When Dwight Howard left the Los Angeles Lakers high and dry despite them being able to offer him the most money, the premise was that he felt Houston offered him the best chance to win. With a young core of Chandler Parsons and James Harden, the growth potential was clearly visible and the ceiling seemed astronomical.
Two years removed from that contentious move from Howard that drew a large degree of criticism, the Rockets have their best chance at a title in the Harden-Howard era. And the X-factor in this series for Houston will indeed be Howard.
After missing 41 games during the regular season, there was immense pressure on Howard to return to his previous dominance. The Rockets were able to do something incredible this past season even with Howard missing half the year, and it sparked some conversations about whether they were legitimate contenders.
Much of their success came because of the emergence of Harden as an MVP candidate. Devoid the services of his partner in crime for half the season, he was able to elevate his team to championship contention as they leaped above teams like the defending champs and Lob City to get to the No. 2 seed in the tough Western Conference. Everyone surmised that their regular-season success was impressive and something to marvel at considering the adversity they overcame, but the postseason would be a different story. If Howard wasn’t healthy and penciled into that lineup every night, Houston would have a problem, and a huge one at that.
So far, it had been so good up until Tuesday night’s game that saw the Golden State Warriors take a 1-0 lead in the Western Conference Finals. A loud gasp was heard all around Houston when Howard limped to the bench and eventually to the locker room with an apparent knee injury. It was his right knee that shelved him for half the season, so Rockets fans feared the worst. In the grand scheme of things, fortunately it was his left knee this time.
Howard suffered the injury midway through the first quarter after colliding with teammate Josh Smith. The injury was initially called a knee bruise, but now it’s being called a knee sprain and Howard is questionable for Game 2. Needless to say, his injury could have a major effect on this series.
Howard has averaged 16.4 points thus far in the postseason, which is his lowest average since the first time he played in the playoffs in the 2006-07 season. This can be attributed to the ball being in Harden’s hands the most as he leads the team with 80.2 touches per game, while Howard is at 60.3 in this category (down from 71.7 in last year’s playoffs), per SportVU. This has actually become conspicuous during the games as you often see Houston go about four or five possessions without even looking for Howard. The Rockets attempt 28.0 three-pointers per game, which details why their big man isn’t featured at times.
Dwight is making his presence felt more on the boards, as he’s grabbing 13.8 rebounds per game in the playoffs, the best in the league. He’s accounting for 21.8 percent of the team’s rebounding, which marks his highest rate since the 2008-09 when he went to the Finals. This is significant considering the fact that they do have guys like Josh Smith and Terrence Jones, who are capable of corralling boards as well.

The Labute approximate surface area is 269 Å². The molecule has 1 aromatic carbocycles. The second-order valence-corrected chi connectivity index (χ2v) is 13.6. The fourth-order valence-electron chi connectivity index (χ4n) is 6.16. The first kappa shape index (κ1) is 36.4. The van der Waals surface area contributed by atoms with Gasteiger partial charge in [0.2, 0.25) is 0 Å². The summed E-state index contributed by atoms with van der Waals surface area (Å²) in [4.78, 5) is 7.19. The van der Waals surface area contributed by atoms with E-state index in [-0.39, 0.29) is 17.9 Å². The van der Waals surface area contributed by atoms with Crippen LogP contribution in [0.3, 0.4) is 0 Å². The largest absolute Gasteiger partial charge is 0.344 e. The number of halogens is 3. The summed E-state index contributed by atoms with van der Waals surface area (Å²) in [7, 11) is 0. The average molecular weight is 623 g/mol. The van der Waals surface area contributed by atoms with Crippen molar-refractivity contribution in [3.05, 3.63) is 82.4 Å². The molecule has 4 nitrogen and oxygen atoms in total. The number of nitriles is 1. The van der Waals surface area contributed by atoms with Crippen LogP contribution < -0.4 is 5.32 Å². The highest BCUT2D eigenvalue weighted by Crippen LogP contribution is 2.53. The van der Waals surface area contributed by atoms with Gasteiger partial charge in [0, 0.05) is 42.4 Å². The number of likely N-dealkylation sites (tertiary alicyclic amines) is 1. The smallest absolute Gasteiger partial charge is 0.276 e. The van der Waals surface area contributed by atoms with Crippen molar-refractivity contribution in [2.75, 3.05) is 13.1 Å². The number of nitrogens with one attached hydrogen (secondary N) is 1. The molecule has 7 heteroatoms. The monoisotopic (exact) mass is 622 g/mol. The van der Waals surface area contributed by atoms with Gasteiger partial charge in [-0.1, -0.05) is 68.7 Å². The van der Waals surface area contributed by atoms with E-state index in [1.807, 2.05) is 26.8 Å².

In addition to his rebounding, the defensive end is where Howard makes the biggest impact, where he blocks and alters numerous shots at the rim. He had a huge positive impact on defense in the regular season, and that has mostly continued into the postseason, although there has been some slippage in terms of his defensive rating.
It’s tough to measure how much of an impact Howard can have against a team like Golden State because much of its potency offensively comes from behind the arc to the tune of a league-leading 36 percent of its shots coming from downtown. That high-octane offense is fueled by the Splash Brothers raining threes and using pump-fakes to drive and find other guys open from three-point land. Still, Howard can help choke off the paint and deny easy baskets if he brings his ferocious defense to the table every night.
Having received the brunt of criticism when his teams have failed in the past, Howard is looking to silence the critics and capture that elusive championship ring that’ll ultimately define him at the end of his career. The knock on Dwight is that he doesn’t take the game seriously enough to warrant respect and adulation. He has been deemed someone who will forever be ringless because of his attitude and his lack of aggressiveness and ferocity in big moments.
Aspersions have also been cast on Howard because of the inconsistency he often displays from game to game. There are too many moments when we utter, “This is the Dwight Howard we’ve been waiting for.” And it often inspires the, “If he could play like this every night, his team would be more successful” tweets.
After moving away from the era of big men dominance to that of a guard-driven league, we witnessed an increased demand for the latter. Howard’s lack of publicity in recent years has come from a plethora of things, including the eradication of dominant centers in the NBA. Teams have gravitated toward playing small ball, but Howard is trying his best to remind everyone that he’s still a prominent force.
I picked the Warriors to defeat the Rockets in six games, but also asserted that I wouldn’t be surprised if it went to a Game 7. Much of this prognostication is predicated on Howard playing to his potential. Initially during the season, his injury was looked upon as something that might stymie their progress, but fortunately for them, that never happened. But now, they need him more than ever before. Seven points in a Game 1 at Oracle Arena in front of that raucous crowd wasn’t good enough, and hopefully his injury isn’t too debilitating moving forward.